TROPICAL DISEASES BRAIN TRUST

As part of a collaborative effort of PRCCI and the University of Georgia, a leading group of world-class researchers specializing in tropical diseases have come together to discuss treatments and prevention mechanisms for diseases such as Zika, dengue and chikungunya.

Puerto Rico has extensive experience dealing with tropical diseases such as dengue, which infects thousands of residents each year. With the recent outbreak of Zika, there is a renewed sense of urgency to treat and prevent such tropical diseases. 

In February, the Trust members convened one of the first small symposiums on rapid diagnostic testing for tropical diseases. They have since called for an urgent meeting to discuss a comprehensive and effective vector control strategy for Puerto Rico to be held on May 23, 24, and 25 of 2016 at PRST. A small group of experts from the Puerto Rico State Health Department, the USDA, the Centers for Disease Control and Prevention, and leading entomologists and ecologists will convene to discuss risks and benefits of implementing various strategies.    


Dr. Jose F. Cordero, Principal Investigator of the Brain Trust

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Dr. Jose F. Cordero is the Patel Distinguished Professor of Public Health and Chair, of the Department of Epidemiology and Biostatistics in the College of Public Health at the University of Georgia.  He joined the UGA on August 2015. He served for 27 years in the US Public Health Service at the Centers for Disease Control and Prevention (CDC). During his years at CDC he was appointed Assistant Surgeon General of the Public Health Service and held positions focused on improving the health of mothers, children and adults in programs such as immunizations, birth defects and disabilities. In 1994, he was appointed Deputy Director of the National Immunization Program and in 2001 he was selected as the founding Director of the National Center on Birth Defects and Developmental Disabilities, the position that he held until his retirement.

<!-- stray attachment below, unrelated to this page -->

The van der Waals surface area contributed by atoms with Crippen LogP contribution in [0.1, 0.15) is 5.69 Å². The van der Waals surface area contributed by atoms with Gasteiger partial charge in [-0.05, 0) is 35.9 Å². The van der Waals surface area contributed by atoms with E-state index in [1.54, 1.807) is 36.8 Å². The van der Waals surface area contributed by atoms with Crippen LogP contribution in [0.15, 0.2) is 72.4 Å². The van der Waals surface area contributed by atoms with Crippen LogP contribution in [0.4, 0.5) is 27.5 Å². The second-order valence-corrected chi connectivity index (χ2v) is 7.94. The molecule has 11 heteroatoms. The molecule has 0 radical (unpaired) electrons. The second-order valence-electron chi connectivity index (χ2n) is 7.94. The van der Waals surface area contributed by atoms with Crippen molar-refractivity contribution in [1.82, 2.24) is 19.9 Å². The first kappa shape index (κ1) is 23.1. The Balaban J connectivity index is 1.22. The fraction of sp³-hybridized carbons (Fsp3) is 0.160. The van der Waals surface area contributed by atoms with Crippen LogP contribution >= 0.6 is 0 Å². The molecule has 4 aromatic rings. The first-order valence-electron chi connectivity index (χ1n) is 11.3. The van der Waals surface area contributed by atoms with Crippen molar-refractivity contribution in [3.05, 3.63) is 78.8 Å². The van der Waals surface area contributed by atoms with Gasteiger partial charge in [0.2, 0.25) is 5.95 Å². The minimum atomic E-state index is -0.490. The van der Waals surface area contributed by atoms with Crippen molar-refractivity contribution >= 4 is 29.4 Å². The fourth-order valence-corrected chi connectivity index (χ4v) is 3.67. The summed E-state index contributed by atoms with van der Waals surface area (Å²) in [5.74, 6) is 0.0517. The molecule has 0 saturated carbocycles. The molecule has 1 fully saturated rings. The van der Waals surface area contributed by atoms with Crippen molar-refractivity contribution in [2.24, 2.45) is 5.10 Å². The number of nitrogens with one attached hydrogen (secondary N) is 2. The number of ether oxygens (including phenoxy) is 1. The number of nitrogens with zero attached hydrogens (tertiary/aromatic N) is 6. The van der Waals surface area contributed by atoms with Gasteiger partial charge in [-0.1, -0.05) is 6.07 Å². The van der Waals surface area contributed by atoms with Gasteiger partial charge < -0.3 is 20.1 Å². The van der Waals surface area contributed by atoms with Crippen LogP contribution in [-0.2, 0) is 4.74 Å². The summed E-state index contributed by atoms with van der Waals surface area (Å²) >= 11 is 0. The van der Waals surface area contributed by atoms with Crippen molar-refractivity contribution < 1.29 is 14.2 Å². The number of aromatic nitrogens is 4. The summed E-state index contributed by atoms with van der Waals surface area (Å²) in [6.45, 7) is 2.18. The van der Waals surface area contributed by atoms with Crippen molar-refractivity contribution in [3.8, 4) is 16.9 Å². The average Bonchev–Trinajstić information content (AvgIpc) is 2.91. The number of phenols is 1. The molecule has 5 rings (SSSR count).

He served as the Dean of the School of Public Health in the University of Puerto Rico from 2006-2015. A former President of Teratology Society, he is Co-Principal investigator of the Puerto Rico Test site for Exploring Contamination Threats (PROTECT) a Superfund Research Program that examines environmental risks for preterm births, and CRECE (Center for Research on Early Childhood Exposure and Development in Puerto Rico) that examines prenatal exposures and their impact on neurodevelopment in the first five years of life. Dr. Cordero serves as advisor of the Americas Dengue Board and is member of the International Data Monitoring Committee for the Sanofi Pasteur Dengue Vaccine. He is the Principal Investigator of the Brain Trust for Tropical Disease Research and Prevention, a group that seeks to facilitate and accelerate the development of rapid tests for diseases like Zika, Dengue, Chikungunya and others. He also serves as the National Trustee of the March of Dimes, a foundation with a mission of helping mothers have healthy pregnancies and to fund research on the problems that threaten the health of babies.  


Leslie Maas Cortes, Coordinator of the Brain Trust

Ms. Leslie Maas Cortes runs the day to operations of the Puerto Rico Brain Trust for Tropical Disease Research and Prevention. She has worked closely with Dr. Jose Cordero to create the Trust since December of 2014. Prior to this she worked as a public health consultant for the Puerto Rico Governor’s Commission for Violence Prevention and the University of Puerto Rico federally funded Center for Youth Violence Prevention. Her main focus was on improved quality of data and monitoring of violent events and evaluation of interventions being conducted at the Center for Youth Violence Prevention.  Leslie has also been an active volunteer for the US fund for UNICEF.       

She served as coordinator of the Wisconsin Injury Control Research Center and director of the CDC funded regional Injury Control Research Center (ICRC) at the Medical College of Wisconsin from 1999 until 2003. She was responsible for operations at the ICRC and their mission was to reduce the burden of illness and death from injury related causes. Her specific research focused on water safety, injury risk to international travelers and patient safety efforts. In this role she gained experience in meeting planning, site visit preparations, and grant preparation.       

Before beginning her career, Leslie completed her graduate work in the area of International Health and applied nutrition at the Johns Hopkins Bloomberg School of Public Health. Her masters work involved conducting extensive anthropometric data collection and nutritional surveys, qualitative field work and intervention development to reduce obesity and diabetes in the Republic of the Marshall Islands.